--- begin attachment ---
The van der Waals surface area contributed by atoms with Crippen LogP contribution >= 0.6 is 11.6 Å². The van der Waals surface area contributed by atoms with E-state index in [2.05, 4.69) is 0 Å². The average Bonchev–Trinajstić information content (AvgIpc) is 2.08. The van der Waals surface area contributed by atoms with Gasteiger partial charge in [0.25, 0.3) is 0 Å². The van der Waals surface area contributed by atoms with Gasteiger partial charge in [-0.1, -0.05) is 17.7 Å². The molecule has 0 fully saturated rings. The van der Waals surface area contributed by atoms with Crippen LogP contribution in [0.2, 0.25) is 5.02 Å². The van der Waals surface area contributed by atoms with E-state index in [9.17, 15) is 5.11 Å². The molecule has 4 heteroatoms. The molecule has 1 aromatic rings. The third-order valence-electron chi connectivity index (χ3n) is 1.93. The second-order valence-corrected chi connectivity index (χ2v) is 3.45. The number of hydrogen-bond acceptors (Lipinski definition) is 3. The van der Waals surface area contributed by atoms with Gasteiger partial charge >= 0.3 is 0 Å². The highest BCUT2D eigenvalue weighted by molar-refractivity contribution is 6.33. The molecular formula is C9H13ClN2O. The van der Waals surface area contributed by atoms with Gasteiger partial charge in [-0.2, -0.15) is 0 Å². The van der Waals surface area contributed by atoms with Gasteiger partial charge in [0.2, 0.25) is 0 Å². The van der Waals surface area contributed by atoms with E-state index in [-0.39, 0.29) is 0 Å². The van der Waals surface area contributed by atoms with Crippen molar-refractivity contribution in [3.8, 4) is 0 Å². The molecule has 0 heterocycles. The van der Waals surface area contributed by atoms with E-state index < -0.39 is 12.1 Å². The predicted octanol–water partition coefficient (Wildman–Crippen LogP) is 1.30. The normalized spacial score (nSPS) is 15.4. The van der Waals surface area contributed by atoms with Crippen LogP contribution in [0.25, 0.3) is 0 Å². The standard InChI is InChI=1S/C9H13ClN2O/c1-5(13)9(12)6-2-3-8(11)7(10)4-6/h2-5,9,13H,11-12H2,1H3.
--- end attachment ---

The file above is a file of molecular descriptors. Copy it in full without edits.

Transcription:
The van der Waals surface area contributed by atoms with Crippen LogP contribution >= 0.6 is 11.6 Å². The van der Waals surface area contributed by atoms with E-state index in [2.05, 4.69) is 0 Å². The average Bonchev–Trinajstić information content (AvgIpc) is 2.08. The van der Waals surface area contributed by atoms with Gasteiger partial charge in [0.25, 0.3) is 0 Å². The van der Waals surface area contributed by atoms with Gasteiger partial charge in [-0.1, -0.05) is 17.7 Å². The molecule has 0 fully saturated rings. The van der Waals surface area contributed by atoms with Crippen LogP contribution in [0.2, 0.25) is 5.02 Å². The van der Waals surface area contributed by atoms with E-state index in [9.17, 15) is 5.11 Å². The molecule has 4 heteroatoms. The molecule has 1 aromatic rings. The third-order valence-electron chi connectivity index (χ3n) is 1.93. The second-order valence-corrected chi connectivity index (χ2v) is 3.45. The number of hydrogen-bond acceptors (Lipinski definition) is 3. The van der Waals surface area contributed by atoms with Gasteiger partial charge >= 0.3 is 0 Å². The highest BCUT2D eigenvalue weighted by molar-refractivity contribution is 6.33. The molecular formula is C9H13ClN2O. The van der Waals surface area contributed by atoms with Gasteiger partial charge in [-0.2, -0.15) is 0 Å². The van der Waals surface area contributed by atoms with Gasteiger partial charge in [0.2, 0.25) is 0 Å². The van der Waals surface area contributed by atoms with E-state index in [-0.39, 0.29) is 0 Å². The van der Waals surface area contributed by atoms with Crippen molar-refractivity contribution in [3.8, 4) is 0 Å². The molecule has 0 heterocycles. The van der Waals surface area contributed by atoms with E-state index < -0.39 is 12.1 Å². The predicted octanol–water partition coefficient (Wildman–Crippen LogP) is 1.30. The normalized spacial score (nSPS) is 15.4. The van der Waals surface area contributed by atoms with Crippen LogP contribution in [0.25, 0.3) is 0 Å². The standard InChI is InChI=1S/C9H13ClN2O/c1-5(13)9(12)6-2-3-8(11)7(10)4-6/h2-5,9,13H,11-12H2,1H3.